PI Contribution This collaboration explores alternative approaches to public participation in decision-making in environmental protection. Lack of meaningful engagement of citizens in decision-making processes not only creates citizen apathy with respect to environmental responsibility but it also leads to low understanding of how these decisions impact livelihood activities. This collaboration develops methodologies for inclusive decision-making and also aims to include overlooked knowledge areas. Our preliminary research in South Africa has identified specific questions among coastal communities about how theirl needs can be included in the creation of marine protected areas, as well as how overall public participation can be ensured in Marine Protected Area management. These questions will inform future inter- and trans-disciplinary marine and social science research on the need and process for the designation of new marine protected areas in South Africa. The pilot emphatheatre research sought to demonstrate what meaningful, robust participatory decision- making forums could and should look like, as a counter-process to the superficial 'tick-box' approach to public consultation that characterises many ocean governance processes in South Africa. Researchers are careful not to take a particular stand on whether developments/exploration/protection measures should go ahead or not - instead, we provide the forum for unheard interests to come to the fore. A test case emerged from the pilot that led to a petition for review of an environmental impact assessment (EIA) that approved exploratory deep-sea drillingoffshore oil and gas drilling licenses in South Africa. Through this activity we have been able to identify specific research questions about how local-level needs can be included in decision-making over extractives and the creation of marine protected areas. Namely, the integration of intangible cultural heritage, protection of livelihoods.
Collaborator Contribution A series of meetings with local NGOs, community representatives and international NGOs provided an opportunity for OOH Co-Is to learn aboutt 1) the law-related needs of the NGOs appealing the decision, as well as about the variety of legal arguments that could be explored in the appeal (NGO appellants focused on international climate change law and constitutional human rights law, for instance).OOH Co-I's from a range of disciplines were requested to share their expertise with regards to the EIA's technical reports on fisheries impact marine ecology impact/heritage impact. International investment law experts from the OOH (IIED) discussed international investment law perspectives, which have implications at the national and local level. All Hub Co-Is who wished to do so, were invited to contribute to the appeal in their personal capacity.
Impact This collaboration has produced: The Lalela Ulwandle production The disciplines involved are: Law and Sociology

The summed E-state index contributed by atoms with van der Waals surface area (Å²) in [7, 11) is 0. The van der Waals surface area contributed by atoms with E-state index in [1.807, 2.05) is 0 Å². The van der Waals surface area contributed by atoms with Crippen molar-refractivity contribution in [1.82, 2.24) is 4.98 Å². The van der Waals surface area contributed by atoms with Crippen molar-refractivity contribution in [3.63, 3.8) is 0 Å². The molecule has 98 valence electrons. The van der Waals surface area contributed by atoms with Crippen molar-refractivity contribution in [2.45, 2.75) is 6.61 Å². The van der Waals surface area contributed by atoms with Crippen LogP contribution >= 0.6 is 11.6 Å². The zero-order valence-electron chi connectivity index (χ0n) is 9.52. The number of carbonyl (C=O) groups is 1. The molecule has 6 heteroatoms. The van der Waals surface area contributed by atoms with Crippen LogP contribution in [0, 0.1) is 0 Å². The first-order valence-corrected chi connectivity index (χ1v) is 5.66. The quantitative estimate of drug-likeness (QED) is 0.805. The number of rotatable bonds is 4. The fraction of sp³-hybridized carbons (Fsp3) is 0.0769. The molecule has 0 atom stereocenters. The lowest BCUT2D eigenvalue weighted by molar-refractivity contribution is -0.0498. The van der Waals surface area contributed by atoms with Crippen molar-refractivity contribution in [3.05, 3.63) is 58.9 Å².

Start Year 2019
 
Description Participatory Governance SOUTH AFRICA 
Organisation Nelson Mandela University
Country South Africa 
Sector Academic/University 
PI Contribution This collaboration explores alternative approaches to public participation in decision-making in environmental protection. Lack of meaningful engagement of citizens in decision-making processes not only creates citizen apathy with respect to environmental responsibility but it also leads to low understanding of how these decisions impact livelihood activities. This collaboration develops methodologies for inclusive decision-making and also aims to include overlooked knowledge areas. Our preliminary research in South Africa has identified specific questions among coastal communities about how theirl needs can be included in the creation of marine protected areas, as well as how overall public participation can be ensured in Marine Protected Area management. These questions will inform future inter- and trans-disciplinary marine and social science research on the need and process for the designation of new marine protected areas in South Africa. The pilot emphatheatre research sought to demonstrate what meaningful, robust participatory decision- making forums could and should look like, as a counter-process to the superficial 'tick-box' approach to public consultation that characterises many ocean governance processes in South Africa. Researchers are careful not to take a particular stand on whether developments/exploration/protection measures should go ahead or not - instead, we provide the forum for unheard interests to come to the fore. A test case emerged from the pilot that led to a petition for review of an environmental impact assessment (EIA) that approved exploratory deep-sea drillingoffshore oil and gas drilling licenses in South Africa. Through this activity we have been able to identify specific research questions about how local-level needs can be included in decision-making over extractives and the creation of marine protected areas. Namely, the integration of intangible cultural heritage, protection of livelihoods.
Collaborator Contribution A series of meetings with local NGOs, community representatives and international NGOs provided an opportunity for OOH Co-Is to learn aboutt 1) the law-related needs of the NGOs appealing the decision, as well as about the variety of legal arguments that could be explored in the appeal (NGO appellants focused on international climate change law and constitutional human rights law, for instance).OOH Co-I's from a range of disciplines were requested to share their expertise with regards to the EIA's technical reports on fisheries impact marine ecology impact/heritage impact. International investment law experts from the OOH (IIED) discussed international investment law perspectives, which have implications at the national and local level. All Hub Co-Is who wished to do so, were invited to contribute to the appeal in their personal capacity.